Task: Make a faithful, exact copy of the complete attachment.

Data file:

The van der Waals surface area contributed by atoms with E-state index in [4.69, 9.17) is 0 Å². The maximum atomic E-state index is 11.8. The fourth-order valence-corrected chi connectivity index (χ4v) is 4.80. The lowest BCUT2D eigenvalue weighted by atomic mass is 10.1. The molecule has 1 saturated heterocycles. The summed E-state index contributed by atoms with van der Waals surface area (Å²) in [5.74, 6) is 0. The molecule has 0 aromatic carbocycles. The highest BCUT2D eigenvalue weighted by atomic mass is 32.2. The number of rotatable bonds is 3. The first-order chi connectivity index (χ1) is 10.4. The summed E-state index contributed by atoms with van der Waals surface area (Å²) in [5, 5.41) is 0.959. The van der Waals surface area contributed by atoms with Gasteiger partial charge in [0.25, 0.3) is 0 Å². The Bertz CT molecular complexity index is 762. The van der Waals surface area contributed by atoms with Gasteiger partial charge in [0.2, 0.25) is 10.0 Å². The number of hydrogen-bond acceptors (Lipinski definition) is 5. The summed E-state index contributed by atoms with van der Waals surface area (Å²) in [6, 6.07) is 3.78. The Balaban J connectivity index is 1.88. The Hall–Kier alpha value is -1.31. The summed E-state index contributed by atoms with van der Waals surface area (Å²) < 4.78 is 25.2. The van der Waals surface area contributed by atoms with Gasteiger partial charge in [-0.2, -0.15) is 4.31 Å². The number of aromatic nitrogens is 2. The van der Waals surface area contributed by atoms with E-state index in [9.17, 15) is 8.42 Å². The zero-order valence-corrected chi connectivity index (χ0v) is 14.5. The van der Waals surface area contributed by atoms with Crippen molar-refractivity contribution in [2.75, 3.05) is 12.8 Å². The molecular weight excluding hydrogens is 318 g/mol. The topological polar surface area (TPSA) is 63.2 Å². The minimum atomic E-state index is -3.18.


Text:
The van der Waals surface area contributed by atoms with E-state index in [4.69, 9.17) is 0 Å². The maximum atomic E-state index is 11.8. The fourth-order valence-corrected chi connectivity index (χ4v) is 4.80. The lowest BCUT2D eigenvalue weighted by atomic mass is 10.1. The molecule has 1 saturated heterocycles. The summed E-state index contributed by atoms with van der Waals surface area (Å²) in [5.74, 6) is 0. The molecule has 0 aromatic carbocycles. The highest BCUT2D eigenvalue weighted by atomic mass is 32.2. The number of rotatable bonds is 3. The first-order chi connectivity index (χ1) is 10.4. The summed E-state index contributed by atoms with van der Waals surface area (Å²) in [5, 5.41) is 0.959. The van der Waals surface area contributed by atoms with Gasteiger partial charge in [0.25, 0.3) is 0 Å². The Bertz CT molecular complexity index is 762. The van der Waals surface area contributed by atoms with Gasteiger partial charge in [0.2, 0.25) is 10.0 Å². The number of hydrogen-bond acceptors (Lipinski definition) is 5. The summed E-state index contributed by atoms with van der Waals surface area (Å²) in [6, 6.07) is 3.78. The Balaban J connectivity index is 1.88. The Hall–Kier alpha value is -1.31. The summed E-state index contributed by atoms with van der Waals surface area (Å²) < 4.78 is 25.2. The van der Waals surface area contributed by atoms with Gasteiger partial charge in [-0.2, -0.15) is 4.31 Å². The number of aromatic nitrogens is 2. The van der Waals surface area contributed by atoms with E-state index in [9.17, 15) is 8.42 Å². The zero-order valence-corrected chi connectivity index (χ0v) is 14.5. The van der Waals surface area contributed by atoms with Crippen molar-refractivity contribution in [2.75, 3.05) is 12.8 Å². The molecular weight excluding hydrogens is 318 g/mol. The topological polar surface area (TPSA) is 63.2 Å². The minimum atomic E-state index is -3.18.